By Jeremy Bost
BIG day in Cannes today, and it’s not even nearly done. Celebrities, galas, awards and concerts. It’s all happening! For me. Not for you. You’re at work. Technically I’m at work as well, but with the aforementioned celebrities, galas, awards and concerts. All that and more is happening tonight and so will have to be reported on later, but in the meantime please enjoy today’s seminars:
“Crowd sourcing”. Good or bad? You’ve likely already heard of the Fiat Mio, the world’s first crowd sourced car. Traditionally, the conceptualization of a new car is a very closely guarded secret along the lines of Coke’s secret recipe. What Fiat did however, was invite consumers to collaboratively design a car for them, eliciting a huge response from around the world resulting in the Mio.
Henry Ford once said ‘If Id asked people what they wanted, they would have said a faster horse’. Looking at this Mio, I’d have taken the horse.
Though what’s interesting is how true the audience stayed to the brand. It’s very obviously a Fiat in that’s it’s small and girly. It’s ‘cute’. The technology in it is of course amazing – drive by wire and wireless charging – but I prefer a bit of brutality in my wheels.
I look forward to the day when another brand, Porsche for example, crowd sources a new model. Now that, would be cool car!
Story telling with Robert Redford
We’re in the business of telling stories, and ‘Bob’ is amongst the very best. Actor, Director, Writer and Creator of the Sundance Film Festival, he left us with the following words of advice:
- A good story is something you haven’t seen before.
- Always take a risk. Be unconventional.
- When you succeed, don’t dwell on what made you successful. Go back to zero and you’ll find something new.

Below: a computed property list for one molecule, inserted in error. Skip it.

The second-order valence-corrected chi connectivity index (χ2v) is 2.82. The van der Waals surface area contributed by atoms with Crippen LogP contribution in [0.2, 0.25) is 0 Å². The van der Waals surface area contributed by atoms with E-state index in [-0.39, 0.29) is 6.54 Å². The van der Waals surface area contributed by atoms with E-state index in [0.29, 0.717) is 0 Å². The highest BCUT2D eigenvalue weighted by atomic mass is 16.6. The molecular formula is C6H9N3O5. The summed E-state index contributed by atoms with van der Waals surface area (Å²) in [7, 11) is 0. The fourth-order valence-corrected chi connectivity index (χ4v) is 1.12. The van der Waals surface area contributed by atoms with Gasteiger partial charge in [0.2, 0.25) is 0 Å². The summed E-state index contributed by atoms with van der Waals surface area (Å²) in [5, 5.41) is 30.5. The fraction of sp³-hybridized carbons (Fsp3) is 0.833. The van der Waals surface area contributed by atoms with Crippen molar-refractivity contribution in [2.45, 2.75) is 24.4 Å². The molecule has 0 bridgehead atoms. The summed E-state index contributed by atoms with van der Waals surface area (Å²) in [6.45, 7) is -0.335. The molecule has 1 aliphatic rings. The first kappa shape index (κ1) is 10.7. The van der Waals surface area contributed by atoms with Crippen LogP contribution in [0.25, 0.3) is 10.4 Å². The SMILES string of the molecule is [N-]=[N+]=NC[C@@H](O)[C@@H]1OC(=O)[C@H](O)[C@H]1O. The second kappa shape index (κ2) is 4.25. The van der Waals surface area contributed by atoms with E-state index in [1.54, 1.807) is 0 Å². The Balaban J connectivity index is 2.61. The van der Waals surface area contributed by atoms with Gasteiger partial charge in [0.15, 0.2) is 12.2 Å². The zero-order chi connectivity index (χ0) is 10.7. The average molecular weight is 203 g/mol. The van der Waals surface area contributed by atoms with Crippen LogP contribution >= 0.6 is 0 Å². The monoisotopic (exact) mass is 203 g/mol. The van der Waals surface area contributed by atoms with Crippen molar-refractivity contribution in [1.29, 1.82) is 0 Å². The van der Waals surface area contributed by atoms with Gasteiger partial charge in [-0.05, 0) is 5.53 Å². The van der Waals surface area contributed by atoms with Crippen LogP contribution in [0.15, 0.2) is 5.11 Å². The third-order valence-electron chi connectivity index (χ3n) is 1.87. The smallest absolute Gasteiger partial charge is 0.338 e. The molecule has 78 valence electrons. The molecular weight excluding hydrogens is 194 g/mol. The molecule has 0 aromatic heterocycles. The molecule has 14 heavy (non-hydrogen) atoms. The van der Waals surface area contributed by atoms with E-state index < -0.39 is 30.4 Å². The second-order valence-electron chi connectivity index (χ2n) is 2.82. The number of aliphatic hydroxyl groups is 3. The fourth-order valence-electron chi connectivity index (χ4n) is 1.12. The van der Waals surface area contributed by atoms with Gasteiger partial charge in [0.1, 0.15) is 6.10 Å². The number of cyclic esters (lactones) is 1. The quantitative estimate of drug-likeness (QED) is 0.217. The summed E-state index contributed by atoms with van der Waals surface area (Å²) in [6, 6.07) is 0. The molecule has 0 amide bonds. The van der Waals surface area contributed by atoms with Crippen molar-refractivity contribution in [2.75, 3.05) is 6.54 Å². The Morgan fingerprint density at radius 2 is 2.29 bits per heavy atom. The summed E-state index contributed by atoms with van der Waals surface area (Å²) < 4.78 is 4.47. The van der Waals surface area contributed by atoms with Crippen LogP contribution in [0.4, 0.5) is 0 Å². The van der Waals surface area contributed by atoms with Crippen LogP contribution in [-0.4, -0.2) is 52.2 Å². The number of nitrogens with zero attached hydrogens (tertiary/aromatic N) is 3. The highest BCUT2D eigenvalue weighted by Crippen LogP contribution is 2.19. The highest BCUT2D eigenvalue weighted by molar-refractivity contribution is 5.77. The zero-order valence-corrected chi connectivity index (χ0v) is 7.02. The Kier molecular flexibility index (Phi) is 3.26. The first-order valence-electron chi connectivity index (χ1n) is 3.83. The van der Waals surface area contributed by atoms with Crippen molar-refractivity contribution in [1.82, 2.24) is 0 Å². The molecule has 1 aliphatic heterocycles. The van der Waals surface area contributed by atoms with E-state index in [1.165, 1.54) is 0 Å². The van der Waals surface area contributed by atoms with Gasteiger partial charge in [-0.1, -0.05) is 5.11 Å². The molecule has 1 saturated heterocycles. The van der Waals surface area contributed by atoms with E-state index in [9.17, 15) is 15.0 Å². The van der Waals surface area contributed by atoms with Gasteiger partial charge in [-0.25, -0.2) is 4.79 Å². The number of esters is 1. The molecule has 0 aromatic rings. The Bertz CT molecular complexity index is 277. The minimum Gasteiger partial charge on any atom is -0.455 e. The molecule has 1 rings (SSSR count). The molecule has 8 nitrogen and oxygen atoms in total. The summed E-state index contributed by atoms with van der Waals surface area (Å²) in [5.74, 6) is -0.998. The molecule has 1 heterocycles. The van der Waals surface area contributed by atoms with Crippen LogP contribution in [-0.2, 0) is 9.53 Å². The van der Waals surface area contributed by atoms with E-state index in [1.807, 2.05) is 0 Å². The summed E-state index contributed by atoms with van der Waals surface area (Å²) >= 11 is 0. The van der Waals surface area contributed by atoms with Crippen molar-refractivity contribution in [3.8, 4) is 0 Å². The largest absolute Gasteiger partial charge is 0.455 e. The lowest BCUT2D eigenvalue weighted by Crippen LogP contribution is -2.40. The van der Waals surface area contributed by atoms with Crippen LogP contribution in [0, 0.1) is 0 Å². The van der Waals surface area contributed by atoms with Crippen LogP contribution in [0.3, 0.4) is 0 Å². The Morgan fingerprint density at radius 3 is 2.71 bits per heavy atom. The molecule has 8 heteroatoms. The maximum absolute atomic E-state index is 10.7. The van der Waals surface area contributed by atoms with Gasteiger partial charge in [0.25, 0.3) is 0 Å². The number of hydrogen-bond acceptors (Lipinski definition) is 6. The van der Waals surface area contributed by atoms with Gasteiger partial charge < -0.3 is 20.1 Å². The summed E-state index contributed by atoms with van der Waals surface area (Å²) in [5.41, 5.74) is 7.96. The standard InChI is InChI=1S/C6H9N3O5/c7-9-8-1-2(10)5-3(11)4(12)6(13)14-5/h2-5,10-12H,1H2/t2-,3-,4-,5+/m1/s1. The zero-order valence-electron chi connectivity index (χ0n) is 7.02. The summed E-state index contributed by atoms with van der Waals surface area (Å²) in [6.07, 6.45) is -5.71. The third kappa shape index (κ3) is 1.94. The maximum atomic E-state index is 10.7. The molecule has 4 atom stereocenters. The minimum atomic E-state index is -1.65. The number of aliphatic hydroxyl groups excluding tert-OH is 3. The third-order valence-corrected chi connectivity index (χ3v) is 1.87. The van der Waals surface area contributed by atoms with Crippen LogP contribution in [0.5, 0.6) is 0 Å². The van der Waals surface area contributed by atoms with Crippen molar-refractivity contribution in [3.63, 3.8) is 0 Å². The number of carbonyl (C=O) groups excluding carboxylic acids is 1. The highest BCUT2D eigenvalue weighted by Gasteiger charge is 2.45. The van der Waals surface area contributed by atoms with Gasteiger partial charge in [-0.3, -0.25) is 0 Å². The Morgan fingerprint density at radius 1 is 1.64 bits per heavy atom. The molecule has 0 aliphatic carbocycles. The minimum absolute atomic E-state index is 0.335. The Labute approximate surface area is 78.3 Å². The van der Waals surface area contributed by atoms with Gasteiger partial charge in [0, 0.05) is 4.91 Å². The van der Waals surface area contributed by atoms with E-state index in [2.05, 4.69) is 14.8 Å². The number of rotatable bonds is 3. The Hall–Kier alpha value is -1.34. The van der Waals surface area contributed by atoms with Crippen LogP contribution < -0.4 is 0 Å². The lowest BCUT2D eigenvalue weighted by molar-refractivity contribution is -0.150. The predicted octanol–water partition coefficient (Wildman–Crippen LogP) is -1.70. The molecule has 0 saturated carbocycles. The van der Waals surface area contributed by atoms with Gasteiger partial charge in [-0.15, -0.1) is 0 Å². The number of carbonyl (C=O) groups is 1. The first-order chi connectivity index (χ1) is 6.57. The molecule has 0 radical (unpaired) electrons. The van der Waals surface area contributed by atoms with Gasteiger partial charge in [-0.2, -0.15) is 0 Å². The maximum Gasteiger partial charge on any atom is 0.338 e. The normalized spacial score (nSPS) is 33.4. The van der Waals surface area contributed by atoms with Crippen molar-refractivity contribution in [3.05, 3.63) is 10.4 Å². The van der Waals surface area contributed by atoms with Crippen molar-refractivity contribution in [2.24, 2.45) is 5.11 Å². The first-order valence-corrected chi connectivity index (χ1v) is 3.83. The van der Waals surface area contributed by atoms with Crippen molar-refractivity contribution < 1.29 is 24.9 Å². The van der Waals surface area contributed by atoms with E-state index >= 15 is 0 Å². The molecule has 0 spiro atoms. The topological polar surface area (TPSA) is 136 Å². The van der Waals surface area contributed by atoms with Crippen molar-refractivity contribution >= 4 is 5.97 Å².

SMG presents… TED!
I’d been told to expect the unexpected with TED, and yet I still wasn’t quite ready. At Cannes so far I’ve seen many great examples of good work, of new ideas and the bright lights of the future. They’re all great, though often predictable. This was something else…
Filled with pride at seeing the SMG logo above our own Laura Desmond as she made the introduction, it all went off kilter as soon as she left the stage, but in a very good way. It was surreal. TED speakers tell a story you’re not expecting to hear. On connectivity, they didn’t go to the obvious of the next generation of smart phones, internet television, internet cars, internet everything. They talked about the humble old Nokia 1100 and the ancient art of SMS.
This is a phone that is so old it’s still only a phone. Forget Angry Birds, it can’t play Tetris. It is though, a catalyst of a second technological and social revolution in the developing world. The developing world, if you haven’t noticed, is actually most of the world and we better pay attention.
Of many examples, the one that stood out most is what it’s done to Afghanistan. This phone and phones of similar vintage allowed a variation of mobile banking via SMS which had previously not existed.
When the newly formed Afghan Police force made the switch to mobile banking they thought they’d been given a raise, when all that had happened was the circumvention of the traditional and highly corrupt official institutions that skimmed 30% off their pay… and so pricing the Taliban out of the recruitment market. Social order and development via SMS. Crazy.
The last speaker was Sarah Kay. On Sarah, I don’t have anything adequate to say… She affected the audience unlike any speaker at Cannes I’ve seen. She performs poetry of the sort that doesn’t rhyme, but there’s a rhythm to her words that picks you up and holds you in
I’ve always been suspicious of hippies, hipsters and beatniks and assumed they called their performance “Spoken Word” because “Talking” won’t get them a government subsidy. But when you’re good, and young Sarah is, you’re very, very, very good. She can tell a hell of a story.
Jeremy Bost works at Starcom Mediavast which was voted the Agency Network of the Year at the Festival of Media 2011.